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Inner-City Health Initiative empowers homeless community

 We often take things for granted, such as taking a shower before going to work, having a safe spot to keep our belongings or having a warm bed to sleep in. These are luxuries our region’s homeless population often lives without. 
This vulnerable population is statistically more likely to suffer from health problems and live with chronic health conditions than most. Health is often not on their priority list as food, clothing and shelter take precedence. Unfortunately minor ailments can become serious or even life threatening when left unaddressed.

The Inner-City Homeless Population’s Health Improvement Project is serving to improve the health of our inner-city homeless population by improving their access to available health care services. 

This Public Health Initiative took a collaborative approach by working with key community stakeholders in addressing the major barriers to equitable access to health care for the local homeless population, such as the lack of an Alberta health care card, suitable primary care options and accessible mental health and addiction services. 

The Initiative led to the many designated services for our community’s homeless population, which were not previously available, including a new health clinic at the Centre of Hope which is staffed with a Nurse Practitioner, a Licensed Practical Nurse, and a mental health nurse. 

“The impact this Initiative has had on our local homeless population has been significant to say the least,” says Leonie McDaniel, Nurse Practitioner for the Centre of Hope Health Clinic. “Most importantly this population now has the opportunity to access health care services in order to maintain an optimum level of health. They know that there is a safe place to obtain services which are provided in a non-judgmental, caring and respectful environment.”

The role of the Nurse Practitioner in the clinic is to perform health visits with the homeless population for acute and chronic conditions. They provide wound care, immunizations, STI/TB services, prescriptions, referrals to treatment centres, specialists and human services to name a few. They also provide street outreach and treatment centre outreach.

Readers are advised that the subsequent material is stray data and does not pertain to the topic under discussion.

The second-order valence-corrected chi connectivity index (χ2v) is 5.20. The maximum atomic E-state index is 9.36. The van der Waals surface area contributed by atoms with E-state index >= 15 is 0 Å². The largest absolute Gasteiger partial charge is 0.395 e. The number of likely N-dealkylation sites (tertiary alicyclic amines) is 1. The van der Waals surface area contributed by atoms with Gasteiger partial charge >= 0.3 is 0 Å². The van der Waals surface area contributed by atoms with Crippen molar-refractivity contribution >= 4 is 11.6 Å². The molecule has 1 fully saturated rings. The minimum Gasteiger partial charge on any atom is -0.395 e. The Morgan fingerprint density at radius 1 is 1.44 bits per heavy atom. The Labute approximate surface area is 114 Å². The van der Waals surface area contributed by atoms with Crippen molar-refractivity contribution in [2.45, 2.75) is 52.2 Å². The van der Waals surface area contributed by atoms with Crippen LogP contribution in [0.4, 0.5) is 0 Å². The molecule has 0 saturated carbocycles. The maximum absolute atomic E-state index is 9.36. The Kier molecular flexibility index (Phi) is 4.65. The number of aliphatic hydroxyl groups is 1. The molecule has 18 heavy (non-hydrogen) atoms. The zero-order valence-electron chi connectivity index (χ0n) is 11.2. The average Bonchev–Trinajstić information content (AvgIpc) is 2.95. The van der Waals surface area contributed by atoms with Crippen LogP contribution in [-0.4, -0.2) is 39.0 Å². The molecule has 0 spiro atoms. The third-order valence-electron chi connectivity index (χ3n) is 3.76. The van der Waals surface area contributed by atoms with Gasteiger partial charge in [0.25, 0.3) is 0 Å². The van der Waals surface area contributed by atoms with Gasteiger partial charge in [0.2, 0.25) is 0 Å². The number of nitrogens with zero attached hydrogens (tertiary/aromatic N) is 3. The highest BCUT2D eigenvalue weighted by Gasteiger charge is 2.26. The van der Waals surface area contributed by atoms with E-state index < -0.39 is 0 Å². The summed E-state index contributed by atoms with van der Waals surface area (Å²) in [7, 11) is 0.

“The goal for the clinic was to provide the local homeless population with appropriate access to client centered health care”, she says. “This has definitely been achieved as we’ve had over 1,000 clinic visits.” 

“One example is that we’ve helped a number of clients with chronic health issues that had been struggling for years, who initially were accessing health services inappropriately. The clinic has been able to offer them treatment and continuity of care thereby decreasing inappropriate use of other health services. In the process, we’re also able to refer them for stable housing, which also has a tremendous impact on their health and how they utilize our health care system” says McDaniel. 

“These individuals now have improved access to appropriate health care. They know it’s a safe place and when in need they return. The amount of times we hear “thank you,” says it all. Our patrons feel very comfortable with us as we have the time to spend time with them, while most health care settings are very fast paced and don’t have time to address the complexity of their issues,” she says.

 “We’re here to care for them in their environment, where they feel comfortable and they don’t feel judged. We really get to know them as individuals and what brought them to where they are now. Things that we learn about them, how they grew up, what their childhoods were like, most of us can never imagine and would never wish upon anyone. Giving them if only a few minutes of time where they truly feel loved and cared for is sometimes all that they need.   
The Initiative also led to the launch of the ‘I am a person first’ awareness campaign, which served to reduce stigma of homelessness, addiction and mental health issues in our community.
The Initiative was funded by the Health Foundation through a $1.2 million gift from the Athabasca Oil Sands Project joint venture owners, Shell Canada, Chevron Canada Limited and Marathon Oil Canada Corporation.

By assisting the homeless, the community moves forward with a preventative and proactive approach in advocating for the homeless population, improving access to health care services, and supporting the health and wellness of our entire community.
 Photo from Homeless Clinic EDIT.jpg

 

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